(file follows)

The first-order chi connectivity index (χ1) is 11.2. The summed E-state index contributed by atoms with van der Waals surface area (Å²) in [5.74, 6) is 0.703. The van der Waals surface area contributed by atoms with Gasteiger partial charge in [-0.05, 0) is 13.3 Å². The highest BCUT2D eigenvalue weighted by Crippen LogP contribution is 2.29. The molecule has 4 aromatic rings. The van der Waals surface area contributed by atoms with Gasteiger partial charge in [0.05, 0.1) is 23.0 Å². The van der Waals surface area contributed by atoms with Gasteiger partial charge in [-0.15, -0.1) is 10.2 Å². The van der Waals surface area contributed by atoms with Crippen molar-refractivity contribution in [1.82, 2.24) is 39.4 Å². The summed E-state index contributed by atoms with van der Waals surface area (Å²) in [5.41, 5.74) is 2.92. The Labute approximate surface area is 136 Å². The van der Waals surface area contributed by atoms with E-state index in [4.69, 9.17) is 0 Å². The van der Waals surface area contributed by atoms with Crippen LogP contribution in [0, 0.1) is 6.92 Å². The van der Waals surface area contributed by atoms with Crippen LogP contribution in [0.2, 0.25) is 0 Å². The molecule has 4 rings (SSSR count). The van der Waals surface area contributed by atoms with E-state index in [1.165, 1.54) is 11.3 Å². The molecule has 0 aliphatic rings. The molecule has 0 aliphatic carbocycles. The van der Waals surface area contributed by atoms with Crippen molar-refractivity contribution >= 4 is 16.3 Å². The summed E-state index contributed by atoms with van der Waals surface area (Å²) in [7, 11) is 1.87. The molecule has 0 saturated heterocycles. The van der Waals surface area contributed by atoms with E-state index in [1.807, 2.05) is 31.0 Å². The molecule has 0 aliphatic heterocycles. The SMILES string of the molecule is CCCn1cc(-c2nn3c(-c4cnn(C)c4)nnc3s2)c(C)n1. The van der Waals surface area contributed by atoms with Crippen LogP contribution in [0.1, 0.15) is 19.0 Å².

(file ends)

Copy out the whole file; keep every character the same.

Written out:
The first-order chi connectivity index (χ1) is 11.2. The summed E-state index contributed by atoms with van der Waals surface area (Å²) in [5.74, 6) is 0.703. The van der Waals surface area contributed by atoms with Gasteiger partial charge in [-0.05, 0) is 13.3 Å². The highest BCUT2D eigenvalue weighted by Crippen LogP contribution is 2.29. The molecule has 4 aromatic rings. The van der Waals surface area contributed by atoms with Gasteiger partial charge in [0.05, 0.1) is 23.0 Å². The van der Waals surface area contributed by atoms with Gasteiger partial charge in [-0.15, -0.1) is 10.2 Å². The van der Waals surface area contributed by atoms with Crippen molar-refractivity contribution in [1.82, 2.24) is 39.4 Å². The summed E-state index contributed by atoms with van der Waals surface area (Å²) in [5.41, 5.74) is 2.92. The Labute approximate surface area is 136 Å². The van der Waals surface area contributed by atoms with E-state index in [4.69, 9.17) is 0 Å². The van der Waals surface area contributed by atoms with Crippen LogP contribution in [0, 0.1) is 6.92 Å². The van der Waals surface area contributed by atoms with Crippen LogP contribution in [0.2, 0.25) is 0 Å². The molecule has 4 rings (SSSR count). The van der Waals surface area contributed by atoms with E-state index in [1.165, 1.54) is 11.3 Å². The molecule has 0 aliphatic rings. The molecule has 0 aliphatic carbocycles. The van der Waals surface area contributed by atoms with Crippen molar-refractivity contribution >= 4 is 16.3 Å². The summed E-state index contributed by atoms with van der Waals surface area (Å²) in [7, 11) is 1.87. The molecule has 0 saturated heterocycles. The van der Waals surface area contributed by atoms with E-state index in [1.807, 2.05) is 31.0 Å². The molecule has 0 aliphatic heterocycles. The SMILES string of the molecule is CCCn1cc(-c2nn3c(-c4cnn(C)c4)nnc3s2)c(C)n1. The van der Waals surface area contributed by atoms with Crippen LogP contribution in [0.1, 0.15) is 19.0 Å².